Dutch Design Week 2019: A future of brand-sponsored food
Eindhoven – In 2040, grocery shoppers might be presented a choice: purchase products with advertising from commercial brands or pay more for stripped-back packaging.
Presented at Dutch Design Week 2019, Thieu Custers and Pauline Wiersema explore a potential solution to a time when food and drink prices have skyrocketed, making access to some groceries a luxury. In their Sponsored By © project, the duo speculate a future where commercial entities such as oil and gas company Shell, Dutch airline KLM, or political party VVD instead step up to sponsor healthy diets.
Presented as a typical supermarket shelf, consumers can either choose to purchase products with brand logos and slogans splashed across them – for example, Shell sunflower oil that states 'our oil has never been this clean' – or they can pay a premium for 'luxury' items with a simpler, Accessible Premium aesthetic.
In this possible future, Custers and Wiersema speculate that brands could take a role in our food and drink supply chains, sponsoring products to make them affordable. To learn more about how brands are acting as a force for good in society, delve into the Civic Brands macro trend.
Summersalt debuts apparel for untethered travellers
US – The swimwear brand is expanding its collections to cater to the ‘status symbol’ of travel apparel.
Summersalt, a direct-to-consumer (DTC) company, wants to cater to consumers before they reach the beach with a move into the burgeoning travel-wear market. Its new range includes transit-friendly essentials such as lightweight trousers, a versatile jumpsuit and additional layers for in-flight comfort.
While consumers are spending less money on material goods, they are spending more of their income on experiences such as travel. Recognising this, Summersalt is providing garments that will be part of their adventures. According to Reshma Chamberlin, the brand's co-founder, such travel-wear has become a cultural signifier. 'As we think about societal shifts on status symbols, travel is at the forefront of the consumer’s wallet, just like athleisure was a few years ago,’ she says.
As a life driven by flexibility and curiosity becomes increasingly desirable for high-net-worth consumers, Summersalt is tapping into the rise of Liberation Luxury.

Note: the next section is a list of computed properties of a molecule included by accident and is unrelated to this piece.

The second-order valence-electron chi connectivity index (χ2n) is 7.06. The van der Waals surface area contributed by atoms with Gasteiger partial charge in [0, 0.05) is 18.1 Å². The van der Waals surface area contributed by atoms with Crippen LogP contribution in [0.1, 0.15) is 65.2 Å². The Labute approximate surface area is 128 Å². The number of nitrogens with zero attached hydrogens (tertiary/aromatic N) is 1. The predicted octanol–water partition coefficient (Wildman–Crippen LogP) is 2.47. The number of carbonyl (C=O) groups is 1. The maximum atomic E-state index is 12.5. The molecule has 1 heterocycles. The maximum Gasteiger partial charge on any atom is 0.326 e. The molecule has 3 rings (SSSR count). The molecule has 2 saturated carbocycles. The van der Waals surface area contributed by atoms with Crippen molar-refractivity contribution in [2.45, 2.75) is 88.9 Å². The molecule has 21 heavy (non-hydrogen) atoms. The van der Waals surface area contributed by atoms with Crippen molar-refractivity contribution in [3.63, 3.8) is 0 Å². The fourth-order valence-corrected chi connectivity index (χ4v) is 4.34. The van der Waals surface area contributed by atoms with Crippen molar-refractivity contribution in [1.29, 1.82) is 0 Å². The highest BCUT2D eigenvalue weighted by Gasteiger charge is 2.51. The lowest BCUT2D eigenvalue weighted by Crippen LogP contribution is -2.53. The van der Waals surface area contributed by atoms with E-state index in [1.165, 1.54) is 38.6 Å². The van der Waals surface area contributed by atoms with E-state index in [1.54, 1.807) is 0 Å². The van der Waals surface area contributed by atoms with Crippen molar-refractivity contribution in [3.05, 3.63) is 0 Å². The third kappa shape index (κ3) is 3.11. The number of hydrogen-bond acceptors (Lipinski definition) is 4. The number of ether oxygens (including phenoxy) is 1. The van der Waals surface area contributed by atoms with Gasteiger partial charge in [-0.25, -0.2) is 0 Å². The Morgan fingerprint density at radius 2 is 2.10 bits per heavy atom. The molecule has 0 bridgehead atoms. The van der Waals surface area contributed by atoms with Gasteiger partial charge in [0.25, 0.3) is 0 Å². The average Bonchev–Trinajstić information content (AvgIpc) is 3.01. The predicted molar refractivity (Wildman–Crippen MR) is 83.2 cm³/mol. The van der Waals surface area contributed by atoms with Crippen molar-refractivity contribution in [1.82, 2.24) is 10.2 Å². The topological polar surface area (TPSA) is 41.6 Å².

Exit Here wants to brighten the funeral business
London – This next-generation funeral parlour is using contemporary design to break taboos surrounding death.
Created by restaurateur Oliver Peyton and situated in affluent west London, Exit Here is a contemporary funeral parlour that offers planning and hospitality services alongside design-led caskets and urns. Designed by Transit Studio, the interiors of the space diverge from traditionally staid funeral parlours, instead infusing the business of death with pastel colours and contemporary furnishings to replicate a more modern, domestic environment.
With the aim of shattering outmoded attitudes towards death, Exit Here wants to refocus the funeral industry towards the importance of celebrating life. ‘We hope that our work can help break down taboos around talking about death, so that ultimately people can really choose how they would like to be remembered and celebrated,’ says Ben Masterton-Smith, director of Transit Studios.
As we move into a new decade – and with humans living longer than ever – people are beginning to think differently about their life and embracing mortality. For more on how this might look by 2030, read our Far Futures Scenario.
Stat: Chinese consumers are hungry for convenience stores
Rapid urbanisation and less structured lifestyles are set to fuel a surge in convenience store openings across China.
According to recent research from Mintel, China’s convenience store market reached total sales revenue of RMB140 billion (£15.4bn, $19.8bn, €17bn) in 2018, at a CAGR of 24% over the past five years.
With a new generation of hyper-connected Chinese consumers looking for on-the-go eating and instant access to lifestyle goods, Mintel suggests the nation’s number of convenience stores – known locally as c-stores – could increase rapidly from 75,000 units in 2018, to an estimated 117,000 units by 2024.
As we look to the future, convenience and grocery retailers will explore the use of in-store technologies to streamline the purchasing process further. To discover the early innovators, read our frictionless retail listicle.